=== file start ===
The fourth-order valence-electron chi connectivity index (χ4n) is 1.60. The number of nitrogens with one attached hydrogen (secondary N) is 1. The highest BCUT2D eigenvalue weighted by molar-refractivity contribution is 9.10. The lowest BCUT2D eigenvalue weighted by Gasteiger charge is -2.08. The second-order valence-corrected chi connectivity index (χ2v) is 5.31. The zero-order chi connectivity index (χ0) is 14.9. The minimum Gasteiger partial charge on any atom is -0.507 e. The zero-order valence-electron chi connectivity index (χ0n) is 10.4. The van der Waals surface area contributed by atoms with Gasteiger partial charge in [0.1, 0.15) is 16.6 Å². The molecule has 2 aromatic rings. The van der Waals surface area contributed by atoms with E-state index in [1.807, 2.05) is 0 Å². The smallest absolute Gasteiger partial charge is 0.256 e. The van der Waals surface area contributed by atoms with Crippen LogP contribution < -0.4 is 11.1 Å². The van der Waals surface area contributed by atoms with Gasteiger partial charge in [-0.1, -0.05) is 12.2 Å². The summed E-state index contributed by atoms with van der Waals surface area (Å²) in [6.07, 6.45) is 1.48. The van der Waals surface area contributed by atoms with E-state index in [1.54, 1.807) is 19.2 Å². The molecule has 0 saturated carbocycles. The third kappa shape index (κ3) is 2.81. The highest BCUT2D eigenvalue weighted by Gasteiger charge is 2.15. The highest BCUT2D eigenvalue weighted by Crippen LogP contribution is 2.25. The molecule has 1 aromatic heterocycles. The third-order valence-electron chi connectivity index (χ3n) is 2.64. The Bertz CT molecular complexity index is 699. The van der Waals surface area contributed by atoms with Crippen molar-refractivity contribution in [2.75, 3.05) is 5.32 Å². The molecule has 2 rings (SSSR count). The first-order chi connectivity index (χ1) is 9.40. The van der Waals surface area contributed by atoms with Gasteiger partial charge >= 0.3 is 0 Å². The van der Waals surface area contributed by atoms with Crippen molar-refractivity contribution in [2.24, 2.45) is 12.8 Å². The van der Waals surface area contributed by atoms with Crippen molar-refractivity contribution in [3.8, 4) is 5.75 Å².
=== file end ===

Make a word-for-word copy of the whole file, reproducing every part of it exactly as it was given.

The fourth-order valence-electron chi connectivity index (χ4n) is 1.60. The number of nitrogens with one attached hydrogen (secondary N) is 1. The highest BCUT2D eigenvalue weighted by molar-refractivity contribution is 9.10. The lowest BCUT2D eigenvalue weighted by Gasteiger charge is -2.08. The second-order valence-corrected chi connectivity index (χ2v) is 5.31. The zero-order chi connectivity index (χ0) is 14.9. The minimum Gasteiger partial charge on any atom is -0.507 e. The zero-order valence-electron chi connectivity index (χ0n) is 10.4. The van der Waals surface area contributed by atoms with Gasteiger partial charge in [0.1, 0.15) is 16.6 Å². The molecule has 2 aromatic rings. The van der Waals surface area contributed by atoms with E-state index in [1.807, 2.05) is 0 Å². The smallest absolute Gasteiger partial charge is 0.256 e. The van der Waals surface area contributed by atoms with Crippen LogP contribution < -0.4 is 11.1 Å². The van der Waals surface area contributed by atoms with Gasteiger partial charge in [-0.1, -0.05) is 12.2 Å². The summed E-state index contributed by atoms with van der Waals surface area (Å²) in [6.07, 6.45) is 1.48. The van der Waals surface area contributed by atoms with E-state index in [1.54, 1.807) is 19.2 Å². The molecule has 0 saturated carbocycles. The third kappa shape index (κ3) is 2.81. The highest BCUT2D eigenvalue weighted by Gasteiger charge is 2.15. The highest BCUT2D eigenvalue weighted by Crippen LogP contribution is 2.25. The molecule has 1 aromatic heterocycles. The third-order valence-electron chi connectivity index (χ3n) is 2.64. The Bertz CT molecular complexity index is 699. The van der Waals surface area contributed by atoms with Crippen molar-refractivity contribution in [2.75, 3.05) is 5.32 Å². The molecule has 2 rings (SSSR count). The first-order chi connectivity index (χ1) is 9.40. The van der Waals surface area contributed by atoms with Gasteiger partial charge >= 0.3 is 0 Å². The van der Waals surface area contributed by atoms with Crippen molar-refractivity contribution in [2.24, 2.45) is 12.8 Å². The van der Waals surface area contributed by atoms with Crippen molar-refractivity contribution in [3.8, 4) is 5.75 Å².